"If you understand the context, then you understand who they are and how to talk to them," says Thomas.
So ideally, planners would consider how to make their clients' advertising more effective by choosing a media channel complementing the emotions of the ad and brand.
"So much advertising works through peripheral cues and associations, and because the average consumer is exposed to thousands of branded impressions a day, the ones that make the most impact often relate to the emotional context in which we view the brand, and the channel is critical in shaping this," says Ipsos's Mundell.
The consumers' relationship with a brand can also be influenced by their relationship with the media channel.
For example, BMRB has created a channel planning tool called Compose, assessing consumer engagement levels with specific communication channels and vehicles.
It has revealed, for example, that under-34s have a vastly different attitude when it comes to what media they think is trustworthy, compared to those aged 55 and over.
It found that 22% of young people trusted internet search results - the third most trusted medium for the age group. But the internet didn't even feature in the over-55s' top five.
It also showed age groups considered television advertising the most trustworthy medium - but at greatly differing rates. More than a fifth of under-34s said they thought TV ads were "good" or "excellent" at delivering trust - only 12% of the oldies agreed.
In fact, the over-55s are a rather cynical bunch and only four media even received double-digit ratings for being "very good" or "excellent".
This creates a potentially tricky situation for a category such as cars or opticians, because the same research revealed a high percentage of consumers said "a lot of trust" was a very important factor in driving their decisions.
Viacom has gone even further with research into the context of how television viewers receive advertising, by wiring them up to monitors and seeing what happens in their brains.
Agostino Di Falco, director of insight and research at Viacom Brand Solutions, says the research has revealed some good news for advertisers: the brain is quite active during advertising, which appears to be more stimulating than programming.
It used the example of a Red Cross Tsunami appeal ad and an ad for the alcopop WKD, both screened during an episode of South Park.
Interestingly, research showed brain activity was 24% higher when ads deemed to be congruous with the programming were shown, compared with incongruous ads. The neuroplanning research is of interest to the top strategists, but at this stage, it seems unlikely that it is about to revolutionise the way media campaigns are planned.
"Neuroscience was laughed at four years ago, but now everyone's very excited about plugging people's brains in. However, the studies are still quite small and there's a danger of creating a pseudo-science," MPG's Thomas says.
More creative planning
All of this prompts a number of questions. Is research really revealing anything common sense doesn't already suggest? And if the best way to plan campaigns is based on research, does that mean planners will one day be replaced by computer programmers?
In fact Russell Place, chief strategy officer at Universal McCann, thinks the opposite - that planning is getting more creative.
One effect is that smarter clients are already putting planning at a much earlier stage in their campaigns, he says: "There's very little benefit for clients to go away and create a set of ads without knowing where they're going to be used."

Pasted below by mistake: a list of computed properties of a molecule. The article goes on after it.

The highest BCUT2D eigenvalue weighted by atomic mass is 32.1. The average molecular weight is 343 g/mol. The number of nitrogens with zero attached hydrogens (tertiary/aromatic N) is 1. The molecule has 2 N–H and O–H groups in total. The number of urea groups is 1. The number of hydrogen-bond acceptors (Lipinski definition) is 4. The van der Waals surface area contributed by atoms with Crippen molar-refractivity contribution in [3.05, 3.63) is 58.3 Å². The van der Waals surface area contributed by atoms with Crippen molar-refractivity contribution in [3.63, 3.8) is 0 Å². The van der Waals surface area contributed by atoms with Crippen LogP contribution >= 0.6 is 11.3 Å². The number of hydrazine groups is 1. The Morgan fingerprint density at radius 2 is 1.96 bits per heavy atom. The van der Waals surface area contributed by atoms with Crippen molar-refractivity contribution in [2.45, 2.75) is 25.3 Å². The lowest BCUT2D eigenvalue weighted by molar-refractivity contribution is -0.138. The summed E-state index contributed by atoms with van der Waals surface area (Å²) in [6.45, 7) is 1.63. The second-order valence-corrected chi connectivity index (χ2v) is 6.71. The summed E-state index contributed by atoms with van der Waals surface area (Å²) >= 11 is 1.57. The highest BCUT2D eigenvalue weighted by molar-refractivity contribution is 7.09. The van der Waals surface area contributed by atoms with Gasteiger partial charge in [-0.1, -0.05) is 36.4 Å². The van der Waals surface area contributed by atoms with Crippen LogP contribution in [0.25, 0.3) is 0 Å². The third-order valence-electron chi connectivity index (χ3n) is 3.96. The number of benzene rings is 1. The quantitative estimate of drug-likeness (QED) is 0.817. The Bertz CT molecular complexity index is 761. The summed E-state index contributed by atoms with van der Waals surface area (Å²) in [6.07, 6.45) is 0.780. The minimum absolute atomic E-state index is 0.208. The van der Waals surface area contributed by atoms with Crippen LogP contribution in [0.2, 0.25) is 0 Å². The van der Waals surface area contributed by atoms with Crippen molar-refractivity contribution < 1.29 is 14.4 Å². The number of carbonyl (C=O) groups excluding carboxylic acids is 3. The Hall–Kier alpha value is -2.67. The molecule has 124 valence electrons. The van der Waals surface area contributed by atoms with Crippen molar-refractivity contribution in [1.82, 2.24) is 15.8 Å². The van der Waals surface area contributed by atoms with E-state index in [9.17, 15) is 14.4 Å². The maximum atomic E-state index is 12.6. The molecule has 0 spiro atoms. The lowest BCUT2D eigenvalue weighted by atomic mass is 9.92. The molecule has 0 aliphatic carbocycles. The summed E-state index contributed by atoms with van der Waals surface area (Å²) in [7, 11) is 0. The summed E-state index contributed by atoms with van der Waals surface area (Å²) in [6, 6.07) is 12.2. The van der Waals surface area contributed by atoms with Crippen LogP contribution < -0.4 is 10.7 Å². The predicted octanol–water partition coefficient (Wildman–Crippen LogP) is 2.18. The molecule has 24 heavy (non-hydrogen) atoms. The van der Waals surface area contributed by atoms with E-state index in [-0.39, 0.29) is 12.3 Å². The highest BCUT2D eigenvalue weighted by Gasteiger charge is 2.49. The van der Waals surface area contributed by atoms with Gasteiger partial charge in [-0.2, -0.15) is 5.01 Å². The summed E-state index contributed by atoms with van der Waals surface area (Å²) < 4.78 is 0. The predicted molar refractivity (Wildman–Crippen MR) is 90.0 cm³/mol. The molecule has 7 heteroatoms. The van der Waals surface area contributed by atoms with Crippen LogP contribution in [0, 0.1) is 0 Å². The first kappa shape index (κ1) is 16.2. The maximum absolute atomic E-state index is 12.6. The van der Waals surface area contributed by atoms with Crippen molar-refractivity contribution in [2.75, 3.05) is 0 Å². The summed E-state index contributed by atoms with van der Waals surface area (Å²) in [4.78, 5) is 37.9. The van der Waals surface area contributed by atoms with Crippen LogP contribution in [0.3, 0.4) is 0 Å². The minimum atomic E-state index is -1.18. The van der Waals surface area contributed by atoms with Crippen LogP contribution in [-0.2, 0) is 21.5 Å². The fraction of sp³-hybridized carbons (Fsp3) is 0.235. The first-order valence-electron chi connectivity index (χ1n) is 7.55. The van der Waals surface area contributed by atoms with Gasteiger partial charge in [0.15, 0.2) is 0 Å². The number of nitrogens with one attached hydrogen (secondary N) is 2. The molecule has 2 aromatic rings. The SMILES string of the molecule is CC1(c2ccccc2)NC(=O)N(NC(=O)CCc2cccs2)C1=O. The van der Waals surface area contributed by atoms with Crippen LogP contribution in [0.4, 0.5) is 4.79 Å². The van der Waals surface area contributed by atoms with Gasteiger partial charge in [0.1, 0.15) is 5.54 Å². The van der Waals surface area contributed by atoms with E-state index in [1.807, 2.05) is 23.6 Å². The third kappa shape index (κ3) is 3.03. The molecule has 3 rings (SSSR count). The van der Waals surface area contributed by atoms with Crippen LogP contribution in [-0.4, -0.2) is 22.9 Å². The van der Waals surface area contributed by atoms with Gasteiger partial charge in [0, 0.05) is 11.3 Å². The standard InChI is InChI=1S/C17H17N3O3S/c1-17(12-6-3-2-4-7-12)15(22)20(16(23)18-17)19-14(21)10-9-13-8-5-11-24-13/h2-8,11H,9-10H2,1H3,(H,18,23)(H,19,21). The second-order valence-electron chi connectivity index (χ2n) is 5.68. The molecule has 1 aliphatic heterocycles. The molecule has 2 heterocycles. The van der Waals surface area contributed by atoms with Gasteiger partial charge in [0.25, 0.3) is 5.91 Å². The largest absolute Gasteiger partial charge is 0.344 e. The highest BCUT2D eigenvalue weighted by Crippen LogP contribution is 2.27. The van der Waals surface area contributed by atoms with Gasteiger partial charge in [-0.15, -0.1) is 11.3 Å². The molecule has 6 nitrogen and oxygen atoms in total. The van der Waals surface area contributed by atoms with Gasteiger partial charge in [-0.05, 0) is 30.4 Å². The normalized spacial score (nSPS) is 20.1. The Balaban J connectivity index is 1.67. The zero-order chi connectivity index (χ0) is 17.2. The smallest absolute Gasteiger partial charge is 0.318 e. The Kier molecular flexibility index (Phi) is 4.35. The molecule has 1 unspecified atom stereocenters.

Unfortunately, there's no guarantee that when ads that are created with the audience in mind the industry will finally rid itself of lazy or bad planning.
VBS's Di Falco says: "It may be common sense thinking that ads would be placed that way (within appropriate programming) but if that's the case, why do a high percentage of ads just chase the audience?"
Some planners believe a likely result will be more advertisers using media owners' expertise to help create campaigns, based on the fact they know their audiences best.
This can already be seen in the growing number of advertorials and promotions in, for example, magazines.
Clearly it is yet to be decided what is precisely the best way of quantifying and qualifying the impact of the channel on advertising's success. What is not in question is that it is time for planners to argue their case and persuade clients who are turning away from traditional media that there is another way forward
HOW EMOTISCAPE MEASURES UP THE AUDIENCE
Ipsos' Emotiscape research sets out to help brand managers and advertisers understand how audiences feel when they watch an ad. The idea is to let market researchers analyse consumers' emotional reactions and work out if new campaigns will have an emotional impact in line with the brand's strategy and position.
James Mundell, director of Ipsos ASI, identifies four measures to pinpoint pitfalls before it is too late to rectify them.
- Know what emotion your brand relies on. If a luxury brand relies on the sense of pride or confidence it evokes, new ads invoking humour, irreverence or anything too light-hearted should be developed with care
- Every yin has its yang - for every emotion an ad portrays, its opposite must be considered. For instance, ads that highlight a product's health benefits through energising, feel-good creative may be seeding an inappropriate feeling of doubt or unease in audiences concerned about their health. Understanding whether this unease is an encouragement to buy, or a deterrent from the brand, is key
- Overt plays on consumers' emotions tread a fine line. If audiences can sense an ad is aimed at producing a certain emotional reaction, they are likely to feel taken advantage of, or cynical towards both the ad and the brand
- In ad terms, emotion is instinct. Ads producing a strong emotional response - positive or negative - can have a lasting impression on consumers' subconscious feeling toward a brand.